It is unfortunate that we have recently had a spate of panic remarks and unsolicited belated advices from assorted quarters of what to do, what not to do, what should have been and what should not have been. False allegations are being made that the talks are too secretive, they ought to be benchmarked on the CODESA negotiating model, open to comments from all passersby. How passï¿½ and utopian! Then we have arguments about the need for an identifiable first among equals to head the umbrella thing. All that can be confusing, if not demoralising.
This article attempts to debunk some of the false premises. Without any prevarication let me state secrecy or transparency is always relative, never absolute. Objectively the talks have been relatively transparent: The two conveners of the talks are well known, accessible Batswana whose names were publicly announced; names of representatives of the parties at the talks are public property; results of the completed phases were announced at public rallies and press conferences as well as party structures; negotiating partners have agreed on the electoral umbrella name in the process of registration; we know umbrella has been adopted as a symbol for electoral purposes; the public has been requested to submit campaign slogans and have been informed about teams of experts crafting the constitution and the policy framework of the umbrella; the constituency allocation phase is now on and we know, in spite of controversy it has evoked, it was never a cloak and dagger phase.
Controversy around it merely underlines, the sensitivity of negotiations and why the delicate process is beyond the scope of mass palaver which notoriously mutates into the animal instinct of self-preservation. The masses survive on herd instinct. Leaders on the other hand weigh all the pros and cons and are able to hack a way forward through the jungle of doubt and uncertainty.
In the past opposition leaders were invariably excoriated for being the brakes towards progressive unity. For a change the current crop of leaders has unanimously (at least I thought) launched this ambitious unity project. Where are the leaders now when the project, totters and stutters. It needs their robust intervention through this foggy pell-mell.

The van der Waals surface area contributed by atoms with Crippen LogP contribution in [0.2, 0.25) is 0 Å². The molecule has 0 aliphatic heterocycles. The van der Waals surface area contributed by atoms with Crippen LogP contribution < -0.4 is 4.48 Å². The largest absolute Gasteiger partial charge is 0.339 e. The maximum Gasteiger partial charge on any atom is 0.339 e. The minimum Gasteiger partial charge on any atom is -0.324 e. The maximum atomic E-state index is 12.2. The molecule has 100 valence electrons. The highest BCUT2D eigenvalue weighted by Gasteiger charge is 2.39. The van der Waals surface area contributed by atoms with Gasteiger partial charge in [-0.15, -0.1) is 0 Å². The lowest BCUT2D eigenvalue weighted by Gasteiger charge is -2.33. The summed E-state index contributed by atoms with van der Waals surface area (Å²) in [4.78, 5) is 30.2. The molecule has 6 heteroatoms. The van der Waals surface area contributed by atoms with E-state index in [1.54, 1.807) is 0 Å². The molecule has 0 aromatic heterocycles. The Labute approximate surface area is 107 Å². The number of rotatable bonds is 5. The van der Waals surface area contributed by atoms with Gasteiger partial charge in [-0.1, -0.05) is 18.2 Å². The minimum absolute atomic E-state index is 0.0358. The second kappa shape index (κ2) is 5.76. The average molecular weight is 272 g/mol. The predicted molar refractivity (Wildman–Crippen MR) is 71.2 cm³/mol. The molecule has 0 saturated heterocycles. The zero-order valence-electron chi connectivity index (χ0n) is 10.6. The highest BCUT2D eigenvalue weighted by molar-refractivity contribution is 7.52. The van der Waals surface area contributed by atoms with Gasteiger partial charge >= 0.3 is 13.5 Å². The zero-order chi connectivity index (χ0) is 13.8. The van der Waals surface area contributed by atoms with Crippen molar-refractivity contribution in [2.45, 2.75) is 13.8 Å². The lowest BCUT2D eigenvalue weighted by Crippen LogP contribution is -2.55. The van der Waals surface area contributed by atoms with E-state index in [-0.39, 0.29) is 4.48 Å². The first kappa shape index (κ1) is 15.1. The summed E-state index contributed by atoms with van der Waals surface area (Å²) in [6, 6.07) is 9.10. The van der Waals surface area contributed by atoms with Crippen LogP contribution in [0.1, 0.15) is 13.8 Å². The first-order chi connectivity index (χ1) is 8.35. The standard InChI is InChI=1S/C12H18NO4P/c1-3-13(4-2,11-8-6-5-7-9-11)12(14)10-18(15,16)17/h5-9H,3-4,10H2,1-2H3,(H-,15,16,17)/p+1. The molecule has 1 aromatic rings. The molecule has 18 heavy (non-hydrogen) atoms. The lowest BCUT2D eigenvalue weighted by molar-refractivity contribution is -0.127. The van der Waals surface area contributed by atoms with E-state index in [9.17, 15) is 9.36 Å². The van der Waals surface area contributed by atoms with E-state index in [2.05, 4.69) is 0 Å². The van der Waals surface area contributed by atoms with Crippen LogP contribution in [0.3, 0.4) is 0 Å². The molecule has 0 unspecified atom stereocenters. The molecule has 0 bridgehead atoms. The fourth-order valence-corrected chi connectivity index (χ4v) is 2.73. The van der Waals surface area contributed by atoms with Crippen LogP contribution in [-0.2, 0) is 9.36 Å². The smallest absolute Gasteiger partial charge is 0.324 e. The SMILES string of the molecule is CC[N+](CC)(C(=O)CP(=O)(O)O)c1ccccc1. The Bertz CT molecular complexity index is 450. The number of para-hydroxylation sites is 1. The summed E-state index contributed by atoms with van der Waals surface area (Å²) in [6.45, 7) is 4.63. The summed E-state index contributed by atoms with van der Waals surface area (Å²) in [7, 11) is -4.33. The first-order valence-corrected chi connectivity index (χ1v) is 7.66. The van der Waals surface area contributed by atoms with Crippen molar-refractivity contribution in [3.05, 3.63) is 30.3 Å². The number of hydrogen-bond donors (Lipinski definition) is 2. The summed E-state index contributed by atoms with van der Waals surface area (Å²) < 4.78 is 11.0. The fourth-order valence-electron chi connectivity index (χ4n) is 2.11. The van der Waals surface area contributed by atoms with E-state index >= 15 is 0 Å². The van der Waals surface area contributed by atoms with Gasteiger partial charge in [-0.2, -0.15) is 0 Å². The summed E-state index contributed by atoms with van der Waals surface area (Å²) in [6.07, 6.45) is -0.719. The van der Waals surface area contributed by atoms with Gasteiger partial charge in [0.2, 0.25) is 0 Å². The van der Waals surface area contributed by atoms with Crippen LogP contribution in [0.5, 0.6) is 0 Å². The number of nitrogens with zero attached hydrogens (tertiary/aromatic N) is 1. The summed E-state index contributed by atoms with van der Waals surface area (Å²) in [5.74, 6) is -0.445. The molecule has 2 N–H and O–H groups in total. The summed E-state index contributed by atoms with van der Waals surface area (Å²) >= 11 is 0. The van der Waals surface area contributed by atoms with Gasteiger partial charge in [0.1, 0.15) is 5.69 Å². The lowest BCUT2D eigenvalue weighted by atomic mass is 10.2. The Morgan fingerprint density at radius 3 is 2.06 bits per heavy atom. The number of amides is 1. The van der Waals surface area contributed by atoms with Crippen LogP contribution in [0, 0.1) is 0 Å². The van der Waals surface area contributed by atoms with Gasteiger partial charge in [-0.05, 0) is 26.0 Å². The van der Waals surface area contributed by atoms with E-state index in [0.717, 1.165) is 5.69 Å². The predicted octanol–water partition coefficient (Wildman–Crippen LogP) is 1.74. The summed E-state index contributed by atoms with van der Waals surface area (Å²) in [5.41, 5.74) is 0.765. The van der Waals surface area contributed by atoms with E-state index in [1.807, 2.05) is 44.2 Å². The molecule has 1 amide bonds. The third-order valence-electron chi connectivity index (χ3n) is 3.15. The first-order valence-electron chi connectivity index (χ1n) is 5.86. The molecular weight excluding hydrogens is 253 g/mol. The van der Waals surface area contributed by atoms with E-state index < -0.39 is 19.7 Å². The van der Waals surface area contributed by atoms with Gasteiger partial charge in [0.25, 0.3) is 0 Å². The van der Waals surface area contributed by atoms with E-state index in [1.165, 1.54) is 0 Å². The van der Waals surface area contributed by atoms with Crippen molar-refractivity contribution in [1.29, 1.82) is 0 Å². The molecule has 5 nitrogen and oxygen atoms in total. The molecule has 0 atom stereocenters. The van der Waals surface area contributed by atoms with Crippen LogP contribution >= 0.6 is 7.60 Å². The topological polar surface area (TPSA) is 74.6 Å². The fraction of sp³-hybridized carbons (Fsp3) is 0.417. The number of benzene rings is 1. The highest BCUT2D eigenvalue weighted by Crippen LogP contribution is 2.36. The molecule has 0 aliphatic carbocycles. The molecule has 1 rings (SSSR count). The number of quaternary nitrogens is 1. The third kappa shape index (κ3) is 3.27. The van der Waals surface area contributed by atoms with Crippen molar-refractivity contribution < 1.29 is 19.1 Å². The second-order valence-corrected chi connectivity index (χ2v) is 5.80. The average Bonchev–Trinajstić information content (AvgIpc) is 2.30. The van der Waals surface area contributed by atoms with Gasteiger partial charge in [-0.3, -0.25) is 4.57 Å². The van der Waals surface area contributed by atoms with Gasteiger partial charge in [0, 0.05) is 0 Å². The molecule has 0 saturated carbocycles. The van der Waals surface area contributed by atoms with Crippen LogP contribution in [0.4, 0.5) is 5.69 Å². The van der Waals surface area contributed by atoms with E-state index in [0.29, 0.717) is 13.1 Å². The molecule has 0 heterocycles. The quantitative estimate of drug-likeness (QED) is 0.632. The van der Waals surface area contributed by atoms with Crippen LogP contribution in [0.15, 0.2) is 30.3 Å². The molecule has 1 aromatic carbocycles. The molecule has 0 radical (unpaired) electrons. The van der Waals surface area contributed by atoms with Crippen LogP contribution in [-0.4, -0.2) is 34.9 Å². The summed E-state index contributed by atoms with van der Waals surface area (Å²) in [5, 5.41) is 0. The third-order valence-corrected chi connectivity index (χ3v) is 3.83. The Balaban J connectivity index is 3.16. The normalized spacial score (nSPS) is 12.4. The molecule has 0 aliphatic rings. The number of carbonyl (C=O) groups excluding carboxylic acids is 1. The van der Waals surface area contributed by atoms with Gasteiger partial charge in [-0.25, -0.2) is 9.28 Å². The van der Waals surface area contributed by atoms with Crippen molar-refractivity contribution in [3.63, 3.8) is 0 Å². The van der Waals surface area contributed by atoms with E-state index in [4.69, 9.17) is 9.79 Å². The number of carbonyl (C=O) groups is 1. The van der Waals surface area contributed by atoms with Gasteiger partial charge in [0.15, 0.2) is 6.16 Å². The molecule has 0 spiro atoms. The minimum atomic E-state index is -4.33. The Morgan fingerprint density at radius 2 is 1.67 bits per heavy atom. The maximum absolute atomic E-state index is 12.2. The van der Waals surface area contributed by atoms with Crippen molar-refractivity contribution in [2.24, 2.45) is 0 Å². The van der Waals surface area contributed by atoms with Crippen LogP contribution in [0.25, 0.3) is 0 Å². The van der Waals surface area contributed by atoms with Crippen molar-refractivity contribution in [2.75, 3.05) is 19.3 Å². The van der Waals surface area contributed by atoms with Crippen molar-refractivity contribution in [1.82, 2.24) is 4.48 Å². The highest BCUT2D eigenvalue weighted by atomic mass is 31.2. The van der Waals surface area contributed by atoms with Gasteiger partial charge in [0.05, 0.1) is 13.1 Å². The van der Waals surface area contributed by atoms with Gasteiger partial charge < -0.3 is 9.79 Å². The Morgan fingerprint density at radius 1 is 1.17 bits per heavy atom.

Negotiation is a tough and delicate process, transparent or non-transparent. Absolutely open and transparent negotiation is unknown in human history, except perhaps during Greek democracy, when the population of Athens could assemble at one public square to decide on community issues. Modern democracy works on the basis of elected/appointed representatives who can be trusted to convey the aspirations of the community at the forums they were appointed to. This is the practicable norm!
Let us for a moment agree to benchmark the four-party negotiations on the translucent CODESA model. We shall remember (boy) Nelson Mandela of the ANC dressing down (baas) FW de Klerk in full view of the world TV audience. Why did Afrikaner baaskap, though humiliated not pull out of CODESA? Yes, it was due to sober leadership! The talks could have come to an abrupt end. FW de Klerk and his party colleagues prevailed over the hotheads. When a deadlock ensued during which the ANC withdrew from CODESA, why didn’t the talks collapse at that stage? Solid leadership from both camps.
The breakdown of the talks was too ghastly to contemplate! Only savvy leaders could read the implications. Think about the spree of wanton killing instituted by Inkatha maniacs, in the trains, Soweto streets and hostels. Why didn't the talks stall? Leadership of the main negotiating partners, the ANC and the National Party! When the talks were almost at the end, the popular and charismatic Chris Hani was assassinated by a Polish immigrant.
Why didn't the talks collapse? Mandela and the ANC prevailed over the MK militants who were still armed to the teeth and the masses who bayed for Boer blood. A leadership that was bold, visionary, trustworthy, not abstract transparency! That is the CODESA lesson.
If the four-parties are all negotiating in good faith, if they think the plight of Batswana under the BDP arrogantracy is a concern and must be redressed, then they will begin to negotiate hard, un-intimidated and without being circumscribed by vague transparency. I hope the umbrella leadership will no longer be sidetracked or distracted by slight interjections on the periphery by self-appointed adjudicators. It is not a question of whether the umbrella is the right tool but whether the users of the umbrella tool are dexterous and skilful.
In conclusion I wish to refer to the unique ANC-led Tripartite Alliance, often misinterpreted. Batswana should not benchmark on that alliance model. Rather be innovative in line with our peculiar culture and history.
The ANC-led tripartite alliance is a strategic alliance, a product of historic circumstances. Under apartheid black trade unions were outlawed and the communist party was banned. Before the ban of the ANC in 1960 black trade unionists found a political home in the ANC and so did the members of the banned SACP. Members of COSATU and SACP are ANC members, constituting an elastic interlocking membership chain of strategic partners inspired by basic overarching political values of the ANC.